There are various ways of measuring the level of a country’s development. Choosing the right methodology for quantifying economic status is critical for thinking about the problem of poverty effectively. On a macroeconomic level, the most common indicator is per capita GDP. But I am not sure if per capita GDP is really a good measuring stick for the relative prosperity of a country.
This thinking stemmed from a conversation I had this afternoon over lunch comparing Ghana, where I used to live, to Kenya, where I now reside. Ghana is technically middle income status already, based on per capita GDP figures. My friend, who had also spent time in both countries, raised this point when someone asked about the differences between the two countries. People bring up this statistic a lot when talking about Ghana, without taking into consideration the relative concentration of wealth (or maybe doing so, but not saying it).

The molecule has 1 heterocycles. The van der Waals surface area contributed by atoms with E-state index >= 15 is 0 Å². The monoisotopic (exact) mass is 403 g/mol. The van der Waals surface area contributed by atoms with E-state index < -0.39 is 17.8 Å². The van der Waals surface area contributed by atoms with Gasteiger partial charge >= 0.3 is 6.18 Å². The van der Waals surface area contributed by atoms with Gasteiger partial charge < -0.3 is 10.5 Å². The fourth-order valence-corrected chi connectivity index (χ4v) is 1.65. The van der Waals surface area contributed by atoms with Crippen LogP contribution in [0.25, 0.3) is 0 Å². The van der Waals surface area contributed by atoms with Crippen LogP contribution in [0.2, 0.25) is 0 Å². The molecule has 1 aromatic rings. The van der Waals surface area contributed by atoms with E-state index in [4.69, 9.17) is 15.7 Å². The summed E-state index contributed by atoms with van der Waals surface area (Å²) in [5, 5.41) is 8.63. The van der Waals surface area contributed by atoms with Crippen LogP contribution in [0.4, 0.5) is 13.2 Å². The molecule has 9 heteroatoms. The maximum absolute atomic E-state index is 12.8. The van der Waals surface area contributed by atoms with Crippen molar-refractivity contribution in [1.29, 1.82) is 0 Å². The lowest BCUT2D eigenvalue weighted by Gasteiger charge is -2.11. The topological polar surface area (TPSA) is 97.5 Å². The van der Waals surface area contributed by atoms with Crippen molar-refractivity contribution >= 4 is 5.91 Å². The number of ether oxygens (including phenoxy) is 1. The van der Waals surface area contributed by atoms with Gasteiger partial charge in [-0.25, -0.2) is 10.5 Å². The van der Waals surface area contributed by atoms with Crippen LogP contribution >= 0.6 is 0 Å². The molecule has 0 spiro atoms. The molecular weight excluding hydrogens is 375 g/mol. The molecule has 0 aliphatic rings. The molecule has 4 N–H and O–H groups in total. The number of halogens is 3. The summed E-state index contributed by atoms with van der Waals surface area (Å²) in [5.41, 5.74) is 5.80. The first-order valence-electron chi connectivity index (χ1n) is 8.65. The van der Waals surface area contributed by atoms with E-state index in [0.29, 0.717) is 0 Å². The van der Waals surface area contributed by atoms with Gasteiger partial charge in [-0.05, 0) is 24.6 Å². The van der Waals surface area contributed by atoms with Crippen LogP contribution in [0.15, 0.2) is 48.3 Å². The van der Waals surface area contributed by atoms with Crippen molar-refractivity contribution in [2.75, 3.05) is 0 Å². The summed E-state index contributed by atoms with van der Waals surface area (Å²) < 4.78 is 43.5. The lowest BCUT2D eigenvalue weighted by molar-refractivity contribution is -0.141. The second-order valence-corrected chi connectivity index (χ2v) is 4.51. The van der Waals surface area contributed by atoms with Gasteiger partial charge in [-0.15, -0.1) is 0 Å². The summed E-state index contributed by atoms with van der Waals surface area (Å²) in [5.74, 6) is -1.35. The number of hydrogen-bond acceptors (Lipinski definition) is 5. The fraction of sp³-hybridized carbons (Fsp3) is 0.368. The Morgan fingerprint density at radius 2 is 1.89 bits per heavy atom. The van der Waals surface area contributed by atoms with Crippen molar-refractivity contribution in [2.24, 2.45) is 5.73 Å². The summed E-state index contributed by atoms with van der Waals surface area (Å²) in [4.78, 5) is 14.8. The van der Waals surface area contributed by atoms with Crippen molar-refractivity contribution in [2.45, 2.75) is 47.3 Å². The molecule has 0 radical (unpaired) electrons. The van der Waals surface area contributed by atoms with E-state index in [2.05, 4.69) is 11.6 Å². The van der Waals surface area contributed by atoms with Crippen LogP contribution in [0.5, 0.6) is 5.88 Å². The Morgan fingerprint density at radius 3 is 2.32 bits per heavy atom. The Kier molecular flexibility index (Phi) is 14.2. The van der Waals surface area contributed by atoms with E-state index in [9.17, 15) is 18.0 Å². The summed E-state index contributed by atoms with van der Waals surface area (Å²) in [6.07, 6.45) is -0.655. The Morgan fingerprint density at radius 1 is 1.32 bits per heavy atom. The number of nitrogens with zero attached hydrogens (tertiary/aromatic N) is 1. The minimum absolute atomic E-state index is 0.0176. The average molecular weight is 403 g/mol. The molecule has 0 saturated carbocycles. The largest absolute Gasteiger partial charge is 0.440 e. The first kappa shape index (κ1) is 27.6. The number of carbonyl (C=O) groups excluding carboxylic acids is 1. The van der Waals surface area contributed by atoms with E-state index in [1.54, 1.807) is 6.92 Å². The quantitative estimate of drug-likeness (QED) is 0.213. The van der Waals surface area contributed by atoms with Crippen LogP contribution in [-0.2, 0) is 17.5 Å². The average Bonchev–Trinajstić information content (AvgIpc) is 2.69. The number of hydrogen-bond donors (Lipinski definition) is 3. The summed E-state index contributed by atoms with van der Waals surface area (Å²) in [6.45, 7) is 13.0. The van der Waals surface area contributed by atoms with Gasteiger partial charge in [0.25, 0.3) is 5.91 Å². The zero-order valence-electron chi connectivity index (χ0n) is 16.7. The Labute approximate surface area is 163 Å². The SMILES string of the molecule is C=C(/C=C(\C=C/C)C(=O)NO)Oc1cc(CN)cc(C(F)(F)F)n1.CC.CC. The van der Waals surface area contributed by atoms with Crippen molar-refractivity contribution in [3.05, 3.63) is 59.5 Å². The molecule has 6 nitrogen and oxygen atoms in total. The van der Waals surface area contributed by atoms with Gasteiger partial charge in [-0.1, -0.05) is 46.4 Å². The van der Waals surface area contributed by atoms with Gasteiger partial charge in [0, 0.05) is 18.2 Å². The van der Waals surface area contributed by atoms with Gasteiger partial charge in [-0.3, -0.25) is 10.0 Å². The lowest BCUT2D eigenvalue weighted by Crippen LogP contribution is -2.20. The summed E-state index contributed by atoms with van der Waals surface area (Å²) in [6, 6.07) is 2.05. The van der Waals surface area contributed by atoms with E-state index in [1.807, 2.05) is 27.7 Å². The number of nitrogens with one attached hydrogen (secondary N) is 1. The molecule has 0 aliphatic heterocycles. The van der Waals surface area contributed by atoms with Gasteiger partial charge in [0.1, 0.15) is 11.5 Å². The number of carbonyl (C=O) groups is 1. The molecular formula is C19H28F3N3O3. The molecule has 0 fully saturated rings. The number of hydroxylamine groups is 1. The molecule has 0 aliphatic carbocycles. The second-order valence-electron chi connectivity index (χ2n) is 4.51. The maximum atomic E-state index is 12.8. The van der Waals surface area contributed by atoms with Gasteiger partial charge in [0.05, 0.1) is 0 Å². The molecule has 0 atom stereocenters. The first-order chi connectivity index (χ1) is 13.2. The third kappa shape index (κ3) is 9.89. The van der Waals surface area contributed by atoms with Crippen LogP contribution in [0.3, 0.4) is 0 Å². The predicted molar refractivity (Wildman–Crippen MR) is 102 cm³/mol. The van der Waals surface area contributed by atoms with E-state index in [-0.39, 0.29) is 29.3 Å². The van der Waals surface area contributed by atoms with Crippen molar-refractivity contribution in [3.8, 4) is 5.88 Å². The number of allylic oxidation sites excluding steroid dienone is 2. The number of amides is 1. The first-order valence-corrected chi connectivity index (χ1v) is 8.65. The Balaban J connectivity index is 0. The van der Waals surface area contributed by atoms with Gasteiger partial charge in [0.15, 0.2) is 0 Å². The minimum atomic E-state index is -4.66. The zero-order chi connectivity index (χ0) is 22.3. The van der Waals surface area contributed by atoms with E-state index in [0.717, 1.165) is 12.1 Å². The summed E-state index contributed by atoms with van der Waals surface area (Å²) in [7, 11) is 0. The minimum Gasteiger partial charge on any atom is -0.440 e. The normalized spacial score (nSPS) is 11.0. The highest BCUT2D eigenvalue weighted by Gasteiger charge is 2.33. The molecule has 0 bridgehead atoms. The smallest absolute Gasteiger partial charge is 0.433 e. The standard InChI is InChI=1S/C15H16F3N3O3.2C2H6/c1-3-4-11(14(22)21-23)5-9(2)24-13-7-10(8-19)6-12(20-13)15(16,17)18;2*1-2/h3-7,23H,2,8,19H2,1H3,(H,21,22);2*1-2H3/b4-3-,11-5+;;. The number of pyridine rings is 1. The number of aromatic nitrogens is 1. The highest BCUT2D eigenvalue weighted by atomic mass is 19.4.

The obvious example is with Equatorial Guinea, a tiny country of 600,000 people in Sub-Saharan Africa. The country has a GDP of USD $6bn, for a GDP per capita of around $10,000 GDP. Yet, still 80% of the population lives on less than $2 a day. It is still classified as one of the 48 LDCs (least developed countries), and is a recipient of donor funding from other governments (though, according to the Istanbul Programme of Action, the product of latest UN conference on LDC development, Equatorial Guinea, along with its neighbor Angola, is eligible for graduation – sweet!).